tles as The Great Masturbator. It is not surprising that the decision to commission Dalí was met with criticism, with some inside government considering it a crime against the state. This led the Italian government to cancel the commission and the subsequent exhibition of Dalí's watercolors, which was planned to take place in Rome. Since the artist was already in the midst of completing the commission and had become somewhat enraptured with the work of Dante, he sought to have the project published elsewhere. In 1959, French publisher Joseph Forêt agreed to publish Dalí's watercolors accompanying The Divine Comedy, with release the following year. Dalí's visual interpretation of Dante's epic poem works exceedingly well, and presents a, not surprisingly, more abstract angle.

Auguste Rodin, The Gates of Hell, 1880-1917, bronze sculpture, Kunsthaus Zürich, photo by Roland Zh

French sculptor Auguste Rodin's connections to the Inferno run deep and are known to many by his piece The Three Shades, which depicts three morose figures posed in shared sorrow, who in Inferno stand at the entrance to Hell and point to the infamous inscription, which includes the line, " Abandon all hope, ye who enter here." What is less known is that a number of his highly revered sculptures also have ties to Dante's magnum opus. Although nothing in the sculpture's title gives away its inspiration, Rodin's The Kiss, was originally called Francesca da Rimini, after the female half of the unfortunate lovers found in Canto V of Inferno. Both The Three Shades and The Kiss, along with The Thinker, had their genesis in Rodin's unfinished monumental sculptural group work The Gates of Hell, which was commissioned in 1880, for the never-built Decorative Arts Museum in France.

Marc Burckhardt, Canto 13: A Harpie, 2016, acrylic and oil on wood panel, from Dante's Inferno published by Easton Press, image courtesy of the artist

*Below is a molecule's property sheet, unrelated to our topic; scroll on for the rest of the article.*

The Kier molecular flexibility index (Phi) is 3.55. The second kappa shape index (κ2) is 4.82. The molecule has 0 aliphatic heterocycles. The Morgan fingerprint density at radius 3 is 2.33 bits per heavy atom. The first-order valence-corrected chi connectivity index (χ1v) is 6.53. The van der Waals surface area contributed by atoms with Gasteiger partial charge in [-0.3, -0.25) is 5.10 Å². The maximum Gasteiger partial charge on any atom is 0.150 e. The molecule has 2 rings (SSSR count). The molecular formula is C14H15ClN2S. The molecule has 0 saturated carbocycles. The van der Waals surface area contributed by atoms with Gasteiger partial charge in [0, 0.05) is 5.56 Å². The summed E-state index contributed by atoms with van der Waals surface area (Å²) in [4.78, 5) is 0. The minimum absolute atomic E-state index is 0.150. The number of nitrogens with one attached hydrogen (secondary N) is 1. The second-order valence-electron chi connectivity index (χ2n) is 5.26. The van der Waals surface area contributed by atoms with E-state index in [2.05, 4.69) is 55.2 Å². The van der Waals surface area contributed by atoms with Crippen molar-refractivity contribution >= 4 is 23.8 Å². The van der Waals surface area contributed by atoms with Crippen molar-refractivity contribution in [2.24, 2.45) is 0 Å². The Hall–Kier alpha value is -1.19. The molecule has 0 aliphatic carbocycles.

Marc Burckhardt's illustrations to the Inferno are exquisitely rendered and hold up against the classical artistic interpretations of centuries past. They feel both modern and ancient, and plunge the viewer into the depths of Dante's abyss with style and grace. Meeting exceptionally high praise for his work on Inferno, Burckhardt is currently working on illustrating the following two parts of The Divine Comedy - Purgatory and Paradiso.

Gustave Doré, SCHISMATICS-MAHOMET, c. 1857-61, wood engraving illustration from The Divine Comedy

Illustrating The Divine Comedy was a project that Gustave Doré was extremely passionate about. He first conceived the idea to illustrate a large folio edition in 1855 and spent the next two years laboriously studying a French translation of the Italian, since the latter was a language completely foreign to him. He began work on the illustrating Inferno in 1857, but when he had completed the undertaking unfortunately found that no publisher was willing to take on the task of producing such a large folio, as the sale price would simply be too high to warrant it. Refusing to be deterred, Doré published the folio using funds from his own pocket in 1861. His illustrations were immediately met with the highest of praise, with many declaring that Doré had surpassed Botticelli as the ultimate illustrator of Dante. No small claim by any stretch, and one that Doré was well and truly worthy of. His depictions of Hell are masterfully executed and evoke the classical sensibilities of the epic poem perfectly. Dante was heavily influenced by the epics of ancient Greece and Rome, so much so that none other than Virgil himself guides Dante through Inferno and Purgatorio in order to safely deliver him to Paradiso. Many of Doré's illustrations are so precise in invoking these classical influences, that one gets a similar feeling studying the fine lines of his black and white plates as to looking upon the ancient Mediterranean statues that were created during the period that so inspired Dante.

Sandro Botticelli, Portrait of Dante, 1495, tempura, private collection

One of the most enduring aspects of Dante's Divine Comedy is its theme of the inevitability of descending into darkness in order to find oneself in light once again. It is a concept so pertinent to the human condition, and one that will ensure that the Inferno will continue to be an inexhaustible well of inspiration for artists as long as mankind still remains upon this already-dying earth.